Trump's State of The Union – The View From Abroad

President Trump's speech before a joint session of Congress last night was dominated by domestic issues, and he was careful to strike a conciliatory tone.

But foreign policy also made a few appearances – some subtle and others less so. Here's how we like to imagine leaders from the world's geopolitical hot spots received the president's speech.


Xi Jinping: (reading over the notes in his little red book)

Curious speech. You say you want to establish "a new standard of living for the 21st century" – but we're almost a fifth of the way through it. Talk about short-term thinking. And rebuilding "crumbling infrastructure?" I just approved$125 billion in new railway projects – top that.

Note to self: One of the few moments both Republicans and Democrats stood and applauded together on foreign policy was when Trump talked about getting tough on China. That doesn't bode well for relations with the US, no matter what Trump says about having "great respect" for me personally.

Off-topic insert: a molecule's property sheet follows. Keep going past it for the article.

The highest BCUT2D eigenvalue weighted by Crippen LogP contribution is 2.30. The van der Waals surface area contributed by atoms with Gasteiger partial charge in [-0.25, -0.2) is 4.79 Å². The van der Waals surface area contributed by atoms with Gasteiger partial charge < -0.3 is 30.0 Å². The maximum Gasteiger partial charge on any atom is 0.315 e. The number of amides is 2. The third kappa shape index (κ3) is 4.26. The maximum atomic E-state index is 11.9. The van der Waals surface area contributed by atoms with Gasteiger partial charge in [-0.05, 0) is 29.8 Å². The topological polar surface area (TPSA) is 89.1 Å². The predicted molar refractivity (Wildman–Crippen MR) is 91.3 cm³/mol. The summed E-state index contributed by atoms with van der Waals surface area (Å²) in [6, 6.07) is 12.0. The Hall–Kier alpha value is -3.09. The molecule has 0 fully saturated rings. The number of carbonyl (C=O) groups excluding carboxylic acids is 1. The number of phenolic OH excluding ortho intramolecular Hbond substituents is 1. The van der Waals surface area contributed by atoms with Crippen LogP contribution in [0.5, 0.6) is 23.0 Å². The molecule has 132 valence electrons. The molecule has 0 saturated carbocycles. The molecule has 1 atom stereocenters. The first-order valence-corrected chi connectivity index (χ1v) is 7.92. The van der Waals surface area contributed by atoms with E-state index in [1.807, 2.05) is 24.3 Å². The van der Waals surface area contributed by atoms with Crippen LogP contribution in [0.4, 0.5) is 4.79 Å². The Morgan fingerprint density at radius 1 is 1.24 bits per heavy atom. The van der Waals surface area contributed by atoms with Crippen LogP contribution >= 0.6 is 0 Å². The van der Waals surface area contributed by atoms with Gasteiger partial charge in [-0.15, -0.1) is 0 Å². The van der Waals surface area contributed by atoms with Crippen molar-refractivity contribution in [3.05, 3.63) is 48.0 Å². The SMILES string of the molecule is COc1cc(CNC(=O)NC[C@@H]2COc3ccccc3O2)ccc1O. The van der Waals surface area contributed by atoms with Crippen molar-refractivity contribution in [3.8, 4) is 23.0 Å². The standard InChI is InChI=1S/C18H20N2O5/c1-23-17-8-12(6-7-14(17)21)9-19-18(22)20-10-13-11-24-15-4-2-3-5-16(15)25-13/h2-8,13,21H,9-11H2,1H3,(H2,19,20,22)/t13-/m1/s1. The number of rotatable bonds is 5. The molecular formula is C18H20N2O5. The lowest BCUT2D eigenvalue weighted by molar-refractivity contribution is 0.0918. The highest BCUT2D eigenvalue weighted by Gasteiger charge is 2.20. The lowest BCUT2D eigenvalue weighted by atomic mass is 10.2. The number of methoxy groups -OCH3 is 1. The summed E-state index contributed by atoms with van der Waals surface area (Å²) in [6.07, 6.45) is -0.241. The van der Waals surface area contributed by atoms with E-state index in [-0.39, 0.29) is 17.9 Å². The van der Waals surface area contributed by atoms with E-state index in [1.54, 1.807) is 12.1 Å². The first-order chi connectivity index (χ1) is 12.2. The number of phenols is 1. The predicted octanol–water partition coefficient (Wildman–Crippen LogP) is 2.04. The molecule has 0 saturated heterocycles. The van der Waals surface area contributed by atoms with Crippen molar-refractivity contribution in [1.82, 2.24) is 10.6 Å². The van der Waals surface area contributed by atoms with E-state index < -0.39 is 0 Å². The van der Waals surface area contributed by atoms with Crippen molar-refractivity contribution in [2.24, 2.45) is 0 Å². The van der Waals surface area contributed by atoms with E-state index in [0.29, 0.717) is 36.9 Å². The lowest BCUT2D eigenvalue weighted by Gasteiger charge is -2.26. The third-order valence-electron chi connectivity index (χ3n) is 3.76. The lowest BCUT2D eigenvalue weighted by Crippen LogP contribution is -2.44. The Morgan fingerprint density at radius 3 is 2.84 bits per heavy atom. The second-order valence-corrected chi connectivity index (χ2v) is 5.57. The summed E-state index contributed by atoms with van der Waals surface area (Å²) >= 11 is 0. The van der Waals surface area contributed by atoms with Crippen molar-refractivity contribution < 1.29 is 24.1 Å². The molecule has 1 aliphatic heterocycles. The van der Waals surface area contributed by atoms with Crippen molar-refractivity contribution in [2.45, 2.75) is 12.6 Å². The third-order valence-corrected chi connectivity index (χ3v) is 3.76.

Vladimir Putin: Wednesday Things to Do:

  1. Congratulate Donald on his big speech.
  2. Remind Donald that whatever he does with Maduro, Venezuela still owes Russia a lot of money, and we want our $17 billion back.
  3. Donald says he will "outspend and out-innovate" us with his nuclear arsenal. Check with the Treasury whether we have enough cash to keep up.
  4. Remember to thank Donald for not mentioning Ukraine with its elections next month.
  5. Call MBS.

Nicolas Maduro: (Muttering under his breath)

I saw your speech, viejo. Eighty-two minutes? That's it? Are you tired, old man? Fidel once held the Naciones Unidas rapt for four-and-a-half hours. Our beloved Hugo Chavez spoke for eight hours on live television without a glass of water. This is a man's endurance, and I will outlast you, too. Talk all you want about the evils of socialism, Trump. Your puppet, Guaido, will never convince the army to abandon me. I will be dancing in the streets of Caracas when you are in jail.